A sneak peek at Canopy Growth's cannabis 2.0 offerings
Canopy Growth’s pot-infused drink plans ready for launch after years of development
Four empty stainless steel vats lie at the centre of Canopy Growth’s plans for cannabis-infused drinks in the Canadian legal pot market. The containers will soon contain more than 300 litres of cannabis resin which will be used to make one of more than a dozen of Canopy’s upcoming drinks. BNN Bloomberg’s David George-Cosh visited Canopy’s new bottling plant in Smiths Falls, Ont., where employees are doing final tests on the bottling line ahead of the launch of the drinks this December. For Canopy, the stakes are significant. The company needs the launch of these “Cannabis 2.0” products — drinks, edibles, vapes, and topicals — to be a hit and help the pot giant stay on track to be profitable in the next three years.
Cannabis retail investors not rattled by recent sector downturn: survey
Despite the recent pot stock bust, cannabis investors still find the sector appealing, according to a new study released on Wednesday. The study, commissioned by California-based omnichannel cannabis platform ManifestSeven, found that 79 per cent of Canadians and 74 per cent of Americans remain upbeat about the cannabis space since March. Also, an even higher number of both Canadians and Americans invested in cannabis believe they’re “completely on track” to achieve their financial goals. ManifestSeven intends to list on the Canadian Securities Exchange in the near term, Bloomberg reports.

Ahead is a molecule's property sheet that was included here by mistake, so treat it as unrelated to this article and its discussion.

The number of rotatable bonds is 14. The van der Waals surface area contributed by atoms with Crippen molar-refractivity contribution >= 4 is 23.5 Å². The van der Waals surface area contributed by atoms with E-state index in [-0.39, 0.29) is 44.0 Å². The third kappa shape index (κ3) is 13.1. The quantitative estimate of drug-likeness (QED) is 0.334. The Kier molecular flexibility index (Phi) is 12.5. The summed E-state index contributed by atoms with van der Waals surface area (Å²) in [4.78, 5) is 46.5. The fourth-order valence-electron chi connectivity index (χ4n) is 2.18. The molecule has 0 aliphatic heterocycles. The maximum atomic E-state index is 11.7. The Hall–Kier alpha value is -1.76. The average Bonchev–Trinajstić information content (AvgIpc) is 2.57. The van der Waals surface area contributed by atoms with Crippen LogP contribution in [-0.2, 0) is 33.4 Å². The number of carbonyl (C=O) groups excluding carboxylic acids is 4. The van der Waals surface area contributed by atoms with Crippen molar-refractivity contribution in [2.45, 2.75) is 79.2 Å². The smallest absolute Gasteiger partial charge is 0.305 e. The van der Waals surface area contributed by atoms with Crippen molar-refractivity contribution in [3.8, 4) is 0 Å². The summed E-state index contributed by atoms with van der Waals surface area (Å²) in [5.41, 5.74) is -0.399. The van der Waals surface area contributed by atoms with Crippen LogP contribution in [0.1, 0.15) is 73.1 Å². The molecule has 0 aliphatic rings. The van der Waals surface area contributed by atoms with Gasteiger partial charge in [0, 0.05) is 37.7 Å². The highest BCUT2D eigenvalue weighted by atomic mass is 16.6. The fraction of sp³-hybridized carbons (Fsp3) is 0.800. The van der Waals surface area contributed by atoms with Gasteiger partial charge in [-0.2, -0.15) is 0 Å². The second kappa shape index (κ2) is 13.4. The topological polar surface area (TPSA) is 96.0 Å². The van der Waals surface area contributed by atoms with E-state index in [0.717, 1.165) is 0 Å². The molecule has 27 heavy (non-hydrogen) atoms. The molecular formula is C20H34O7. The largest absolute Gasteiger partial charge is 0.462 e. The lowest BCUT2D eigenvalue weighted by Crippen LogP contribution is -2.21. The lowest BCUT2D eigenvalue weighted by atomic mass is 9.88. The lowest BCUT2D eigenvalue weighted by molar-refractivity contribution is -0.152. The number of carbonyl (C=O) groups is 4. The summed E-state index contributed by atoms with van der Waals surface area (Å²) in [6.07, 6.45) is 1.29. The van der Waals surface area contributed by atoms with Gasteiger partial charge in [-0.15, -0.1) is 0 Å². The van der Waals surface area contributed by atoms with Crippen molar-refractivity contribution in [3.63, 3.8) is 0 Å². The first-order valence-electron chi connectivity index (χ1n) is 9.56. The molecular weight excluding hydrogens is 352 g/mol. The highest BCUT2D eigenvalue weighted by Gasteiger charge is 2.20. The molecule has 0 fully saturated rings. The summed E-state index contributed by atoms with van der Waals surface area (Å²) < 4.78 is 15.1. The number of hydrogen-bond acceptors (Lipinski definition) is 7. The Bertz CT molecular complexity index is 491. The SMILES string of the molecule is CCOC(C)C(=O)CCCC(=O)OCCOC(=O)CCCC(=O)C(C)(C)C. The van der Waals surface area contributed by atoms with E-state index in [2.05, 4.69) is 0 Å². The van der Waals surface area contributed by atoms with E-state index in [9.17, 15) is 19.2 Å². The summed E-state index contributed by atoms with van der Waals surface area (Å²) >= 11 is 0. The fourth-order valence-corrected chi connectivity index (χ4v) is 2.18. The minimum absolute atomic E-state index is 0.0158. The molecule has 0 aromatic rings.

Critics lambaste Quebec decision to raise cannabis age limit to 21
Critics are blasting the Quebec government’s move Tuesday to raise the age limit to consume cannabis from 18 to 21, The Canadian Press reports. The news wire reports that Quebec opposition members of the legislature called the new legislation short-sighted, while industry representatives say raising the age will drive younger users to the black market. The Coalition Avenir Quebec government said making cannabis available to those 21 and older is more about protecting youth while sending a message that consuming cannabis is not a frivolous matter. The Quebec Cannabis Industry Association plans to continue lobbying the government on the matter.
Older Canadians more likely to buy legal cannabis, mainly for medical purposes: StatsCan
Statistics Canada found that older Canadians (those aged 65 and up) are less likely to consume cannabis than younger Canadians. But those older Canadians are more likely to have purchased their cannabis exclusively from a legal source and use it for medical reasons, StatsCan found in its latest quarterly cannabis survey. Meanwhile, the survey found that cannabis usage for Canadians living in Atlantic Canada was found to be above the average for the rest of the country. And at 11 per cent, Quebec cannabis usage remained lower than the national average of roughly 17 per cent of the country, StatsCan said.
-- The amount of people over 15-years-old in Canada that currently use cannabis at least once in the second and third quarters of this year, according to Statistics Canada. That equates to 16.6 per cent of the entire country, StatsCan said.
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